An ambitious and successful p-Pb data taking campaign has just come to an end

Siegfried F?rtsch

One month of p-Pb collisions - with three different configurations of the beams, long fills and fantastic luminosity - allowed ALICE to take a huge quantity of data and meet the preset goals.

Event from first lead-proton run at sNN=8.16 TeV registered by ALICE on 26 November 2016.


In the morning of 10 November, after a delay of one day due to operational problems at LINAC2, the p-Pb run of 2016 got underway. An extremely ambitious and challenging schedule was launched: the proton-nucleus physics programme of 2016, spanning one month, foresees three different modes of beams.

After carefully scrutinizing all the physics programmes of the four LHC experiments, it was agreed to start this proton-nucleus physics run at ?sNN=5.02 TeV with beam1 being the proton and beam2 the lead ion beam, respectively.  This specific run was mainly dedicated to ALICE to collect a large sample of minimum-bias events, in order to measure reference p-A data at the same energy as Pb-Pb data from previous runs. Seven days of nearly uninterrupted operation at a luminosity of 0.8 1028 Hz/cm2, which was made possible by the outstanding availability of the beams from the LHC, allowed for a total of 660 million minimum bias events to be collected, increasing the data set of 2013 of this kind of events by a factor of six. Thanks to the long lifetime of the beams, during this period the LHC managed to produce very long fills; among these, the longest fill ever, lasting for almost 38 hours.

Just one day after the completion of the data taking at 5.02 TeV, on 18 November, the LHC delivered beams for the p-Pb  run at ?sNN=8.16 TeV, the highest energy ever produced by a collider for such an asymmetric system. At this energy the main focus of ALICE was on rare triggers. During a six-day data taking campaign at delivered peak luminosities varying between 1.0 - 1.5 1029 Hz/cm2, ALICE collected muon triggers resulting from a recorded integrated luminosity of 8.68 nb-1.  An event display registered during this period is shown in the figure below.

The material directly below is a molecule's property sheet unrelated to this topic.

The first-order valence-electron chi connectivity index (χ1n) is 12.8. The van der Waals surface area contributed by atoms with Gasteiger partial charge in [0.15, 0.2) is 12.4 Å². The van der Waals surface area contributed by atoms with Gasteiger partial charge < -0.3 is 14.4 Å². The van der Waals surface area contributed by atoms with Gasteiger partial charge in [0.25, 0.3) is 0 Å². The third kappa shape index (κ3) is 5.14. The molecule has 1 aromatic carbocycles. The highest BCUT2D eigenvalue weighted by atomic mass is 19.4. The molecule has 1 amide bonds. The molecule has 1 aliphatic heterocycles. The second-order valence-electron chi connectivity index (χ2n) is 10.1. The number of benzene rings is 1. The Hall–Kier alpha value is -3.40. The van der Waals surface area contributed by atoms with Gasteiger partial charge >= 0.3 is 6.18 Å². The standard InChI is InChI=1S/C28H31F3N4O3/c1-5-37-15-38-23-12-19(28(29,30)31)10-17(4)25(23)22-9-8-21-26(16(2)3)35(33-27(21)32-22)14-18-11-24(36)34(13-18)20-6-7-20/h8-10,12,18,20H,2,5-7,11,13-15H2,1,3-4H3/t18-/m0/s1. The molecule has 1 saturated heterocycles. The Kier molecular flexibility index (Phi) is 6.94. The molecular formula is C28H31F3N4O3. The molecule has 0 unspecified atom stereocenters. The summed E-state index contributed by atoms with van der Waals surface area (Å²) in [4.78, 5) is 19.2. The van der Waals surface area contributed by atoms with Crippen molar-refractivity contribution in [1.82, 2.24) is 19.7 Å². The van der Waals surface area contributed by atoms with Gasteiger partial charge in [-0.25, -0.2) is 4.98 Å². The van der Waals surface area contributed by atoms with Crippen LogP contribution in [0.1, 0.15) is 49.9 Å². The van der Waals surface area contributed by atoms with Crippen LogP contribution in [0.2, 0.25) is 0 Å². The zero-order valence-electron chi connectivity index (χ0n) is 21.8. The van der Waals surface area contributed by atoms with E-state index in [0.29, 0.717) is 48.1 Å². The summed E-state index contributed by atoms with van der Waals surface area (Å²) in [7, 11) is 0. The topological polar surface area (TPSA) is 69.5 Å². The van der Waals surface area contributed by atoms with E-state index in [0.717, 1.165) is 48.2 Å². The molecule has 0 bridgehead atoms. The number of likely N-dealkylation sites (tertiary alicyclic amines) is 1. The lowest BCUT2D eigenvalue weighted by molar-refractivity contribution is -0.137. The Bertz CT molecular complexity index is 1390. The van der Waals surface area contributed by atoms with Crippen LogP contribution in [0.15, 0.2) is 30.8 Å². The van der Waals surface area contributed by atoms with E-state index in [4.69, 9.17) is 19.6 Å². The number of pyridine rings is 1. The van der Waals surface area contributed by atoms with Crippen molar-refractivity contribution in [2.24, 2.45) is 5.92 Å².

Event from first lead-proton run at ?sNN=8.16 TeV registered by ALICE on 18 November 2016, produced in the fill with 10 colliding bunches with the proton beam going towards the Muon Arm. Tracks triggered by a coincidence between the calorimeters (PHOS) and the muon arm in the  forward direction are shown. In green the reconstructed muon track can be seen while the yellow (PHOS) towers reflect the energy registered in the calorimeters in the central barrel.


A further smooth operational transition was carried out by the LHC over less than two days by reversing the beams. Thus, this second stage of run at ?sNN=8.16 TeV has beam1 of lead ions and beam2 of protons. This run produced muon triggers corresponding to a recorded luminosity of 12.4 nb-1 which were collected under very similar running conditions as in the reversed system.   

Since the 8.16 TeV run could be completed ahead of schedule, the LHC was switched back to 5.02 TeV for 20 hours of p-Pb data taking yielding a further 105 million minimum bias events. Data taking in 2016 ended on Monday morning, 5 December at 6 am. Thanks to the excellent and commendable availability of the LHC throughout 2016, all major goals in terms of data taking both in pp as well as p-Pb have been met, making it an extremely successful and productive year for ALICE!


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